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PR Must Stop Backing Max Clifford

1 11 2012

Yesterday the Chartered Institute of Public Relations (CIPR) announced that it was going to make its membership list public – with no opt out.  At a stroke the importance of membership and the code of conduct that goes with it was elevated.  On the same day publicist Max Clifford took the lectern as keynote speaker at The CIPR’s Northern Conference in Leeds.   In building the reputation of the PR industry we scored an amazing goal then almost instantly put one into our own net.

My argument is simple.  The reputation of PR as a profession is at best average.  No individual has done more to shape the public’s impression of PR than Max Clifford, though Joanna Lumley and Jenifer Saunders have come close.   Clifford trades in deceit,  he says so himself.  He also says that he spends most of his time keeping people out of the press.  We’ve seen with Jimmy Savile how dangerous it can be when the media is deflected from scrutinising the abusive behaviour of powerful people.  The media constantly calls on Max Clifford to speak on behalf of the PR industry.   The chartered body tasked with promoting the PR profession needs to be challenging the idea that Max represents the industry – not promoting him as a keynote speaker at an annual conference.

Max is persuasive and charismatic, his media klout is phenomenal but he laughs at the idea that PR people should have ethics.  It’s a very dangerous combination. Let’s find new voices to represent PR.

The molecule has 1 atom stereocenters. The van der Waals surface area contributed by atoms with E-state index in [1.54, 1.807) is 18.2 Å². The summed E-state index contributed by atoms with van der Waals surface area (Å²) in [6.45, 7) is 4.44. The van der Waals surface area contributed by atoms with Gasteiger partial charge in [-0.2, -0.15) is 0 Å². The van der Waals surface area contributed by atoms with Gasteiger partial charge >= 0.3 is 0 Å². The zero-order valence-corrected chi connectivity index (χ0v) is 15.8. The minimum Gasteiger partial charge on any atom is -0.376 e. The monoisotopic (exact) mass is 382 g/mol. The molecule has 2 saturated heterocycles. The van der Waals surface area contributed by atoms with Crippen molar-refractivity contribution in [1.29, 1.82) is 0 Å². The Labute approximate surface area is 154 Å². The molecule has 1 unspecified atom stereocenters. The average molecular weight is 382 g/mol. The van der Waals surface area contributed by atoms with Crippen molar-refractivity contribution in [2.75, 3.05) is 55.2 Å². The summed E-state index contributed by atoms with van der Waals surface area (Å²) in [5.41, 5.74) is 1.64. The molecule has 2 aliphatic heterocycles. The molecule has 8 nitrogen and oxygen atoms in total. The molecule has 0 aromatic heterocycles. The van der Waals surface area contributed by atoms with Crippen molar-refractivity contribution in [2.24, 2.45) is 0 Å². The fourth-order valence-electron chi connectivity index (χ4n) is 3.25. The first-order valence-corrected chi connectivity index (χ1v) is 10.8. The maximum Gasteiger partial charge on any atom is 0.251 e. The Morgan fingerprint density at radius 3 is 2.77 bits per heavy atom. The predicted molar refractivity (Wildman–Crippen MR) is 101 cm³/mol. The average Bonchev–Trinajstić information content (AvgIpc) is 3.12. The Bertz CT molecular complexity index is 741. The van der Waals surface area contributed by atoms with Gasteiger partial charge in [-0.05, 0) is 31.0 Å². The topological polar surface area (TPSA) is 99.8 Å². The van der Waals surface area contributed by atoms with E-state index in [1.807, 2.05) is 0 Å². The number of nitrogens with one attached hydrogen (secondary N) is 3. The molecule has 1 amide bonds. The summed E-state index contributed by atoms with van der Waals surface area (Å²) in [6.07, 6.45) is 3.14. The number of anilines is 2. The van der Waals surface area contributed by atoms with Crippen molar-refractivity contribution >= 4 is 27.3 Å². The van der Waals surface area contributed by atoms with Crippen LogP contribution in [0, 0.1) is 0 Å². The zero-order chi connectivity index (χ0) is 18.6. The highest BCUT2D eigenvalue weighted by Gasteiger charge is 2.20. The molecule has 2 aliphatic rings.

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Media Should Say No To Max

24 03 2009

It is time for the British media to end their unholy alliance with the publicist Max Clifford.  Max plies his trade by doing deals and peddling untruths, he says so himself and I have witnessed it at first hand.  

If Max wants to be part of the story then his own integrity should come under press scrutiny.  During the sad demise of Jade Goody he was ever present but I have never seen him asked or answering the question as to whether his normally substantial fees have gone towards Jade’s estate or the future of her family.

The public relations industry has never been particularly celebrated for its ethics.  In fact we PR people are right up there with politicians and journalists in terms of how our honesty is often perceived.  To some extent we only have ourselves to blame and in part it is because we allow the line between Public Relations advisers and publicists to become blurred.  Public Relations is a strategic marketing discipline, whereas publicity is a rather more straightforward activity that more readily accepts compromise.  In some cases both publicists and journalists have gone along with the old maxim to never let the truth get in the way of a good story.  

At the heart of the social web is the concept of transparency. The access that it affords should mean we are at the beginning of the end for publicists like Clifford.








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